I am glad that this Government, unlike the previous one, whose disastrous contract negotiations led to a decline in GP access, is making sure that out-of-hours care is as widely available as possible. Will the Secretary of State assure me that he will do whatever he can to ensure that places, such as Worcester, that have not yet been reached by the challenge fund will also see the benefits of this approach?
My hon. Friend is right to say that some bad changes were made. What will most benefit his constituents, whether or not they are part of the initial tranche of the Prime Minister’s challenge fund, is the reintroduction of named GPs for the over-75s. For people with complex long-term conditions, continuity of care is extremely important, and every single one of his constituents aged 75 or over will now get a named GP.
We are very pleased in Old Trafford to have secured funding for 80 extra care beds for one of the most deprived parts of my community. We also hope to be able to bring health care services, including GP surgeries, on to the same sites, but we are experiencing difficulty in unblocking funding via the NHS area team. Will the Secretary of State meet me to discuss this issue and how we might be able to move forward?
I thank my right hon. Friend the Secretary of State for his recent visit to Erewash. He has kindly offered to come back another time. We welcome the Prime Minister’s challenge fund being allocated to Erewash. May I reassure my right hon. Friend that our excellent GPs are working very hard to make sure that services and support are appropriately allocated in our community?
I thank my hon. Friend for her work to promote good health care in her area. I very much enjoyed meeting her local GPs. I was disappointed that it was only for about five minutes. I very much hope to go back and have a proper discussion. They were very enthusiastic about the Prime Minister’s challenge fund, and are making some very innovative changes.
May I push the Secretary of State on this matter? What my constituents want is to be able to get to see a GP when they really need one; they do not want to turn up in A and E just because they cannot get an appointment for a week. Is not poor management of GP surgeries—poor management from top to bottom—at the heart of this problem?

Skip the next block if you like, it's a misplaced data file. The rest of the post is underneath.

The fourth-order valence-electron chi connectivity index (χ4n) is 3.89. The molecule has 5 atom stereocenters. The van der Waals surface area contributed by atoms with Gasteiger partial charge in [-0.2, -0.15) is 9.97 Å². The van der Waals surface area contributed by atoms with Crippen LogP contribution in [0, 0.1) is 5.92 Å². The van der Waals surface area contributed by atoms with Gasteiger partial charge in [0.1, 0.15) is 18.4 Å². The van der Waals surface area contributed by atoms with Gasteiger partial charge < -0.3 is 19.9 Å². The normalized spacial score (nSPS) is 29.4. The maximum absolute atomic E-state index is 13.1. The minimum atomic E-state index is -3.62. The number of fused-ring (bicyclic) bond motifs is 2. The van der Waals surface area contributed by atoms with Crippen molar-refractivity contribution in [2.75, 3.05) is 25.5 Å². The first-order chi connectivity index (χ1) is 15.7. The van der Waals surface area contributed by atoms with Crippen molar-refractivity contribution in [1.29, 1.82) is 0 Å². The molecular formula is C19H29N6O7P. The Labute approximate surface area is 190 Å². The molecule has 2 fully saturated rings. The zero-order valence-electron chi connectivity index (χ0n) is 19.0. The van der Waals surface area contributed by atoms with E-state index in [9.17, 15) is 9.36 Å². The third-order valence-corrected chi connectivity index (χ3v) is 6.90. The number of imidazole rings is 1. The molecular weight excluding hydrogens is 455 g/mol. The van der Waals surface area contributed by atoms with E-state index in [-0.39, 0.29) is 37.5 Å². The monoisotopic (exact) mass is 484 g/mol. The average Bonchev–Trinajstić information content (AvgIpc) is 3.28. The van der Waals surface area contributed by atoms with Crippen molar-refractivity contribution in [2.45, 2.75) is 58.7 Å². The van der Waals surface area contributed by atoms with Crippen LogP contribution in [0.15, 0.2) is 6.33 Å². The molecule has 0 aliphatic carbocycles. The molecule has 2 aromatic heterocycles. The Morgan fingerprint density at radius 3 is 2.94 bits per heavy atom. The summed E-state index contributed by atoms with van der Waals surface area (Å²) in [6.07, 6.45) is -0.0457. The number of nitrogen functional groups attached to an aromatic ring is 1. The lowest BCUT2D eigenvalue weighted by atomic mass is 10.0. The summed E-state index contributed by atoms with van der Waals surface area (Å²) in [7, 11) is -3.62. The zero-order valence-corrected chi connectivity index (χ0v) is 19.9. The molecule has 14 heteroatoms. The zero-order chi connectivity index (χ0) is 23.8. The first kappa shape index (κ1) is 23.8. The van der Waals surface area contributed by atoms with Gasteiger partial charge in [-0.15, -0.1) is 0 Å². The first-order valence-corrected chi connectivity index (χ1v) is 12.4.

Actually, I agree with the hon. Gentleman. I think that we do have a problem. We have some fantastically good GP surgeries and some brilliant GPs, but we have not in the past had structures in place to make sure that we deal quickly with underperforming GP surgeries and, indeed, underperforming GPs. We need to have much more transparency of data so that we can see where the problems are. We have introduced a rigorous new inspection regime, with a new chief inspector of general practice, and I hope that that will go some way to addressing the issues he raises.
People ringing their surgery this morning only to be told that no appointments are available for days will be listening to the Secretary of State’s answers today and thinking that he is living in a different world. People’s real experience is that it is getting harder and harder to get a GP appointment under this Government, but for some it could get much worse. I recently visited a practice in east London that faces closure in October because of this Health Secretary’s changes to GP funding. NHS England says that 97 other practices are in the same position, affecting thousands of patients. Will he today give a guarantee that no practice will have to close?
Let us address this issue head on. The right hon. Gentleman knows perfectly well that it is totally wrong to have a system in which two neighbouring GP practices can be paid different sums of money for doing the same amount of work. We must have an equitable funding formula for GP practices, which is why we are phasing out the minimum practice income guarantee. That is a sensible decision. We are also taking measures to ensure that we do not affect patient care in the process. Of course we are looking at the individual cases carefully, but I am sure that he would agree that we have to fund GP practices equitably.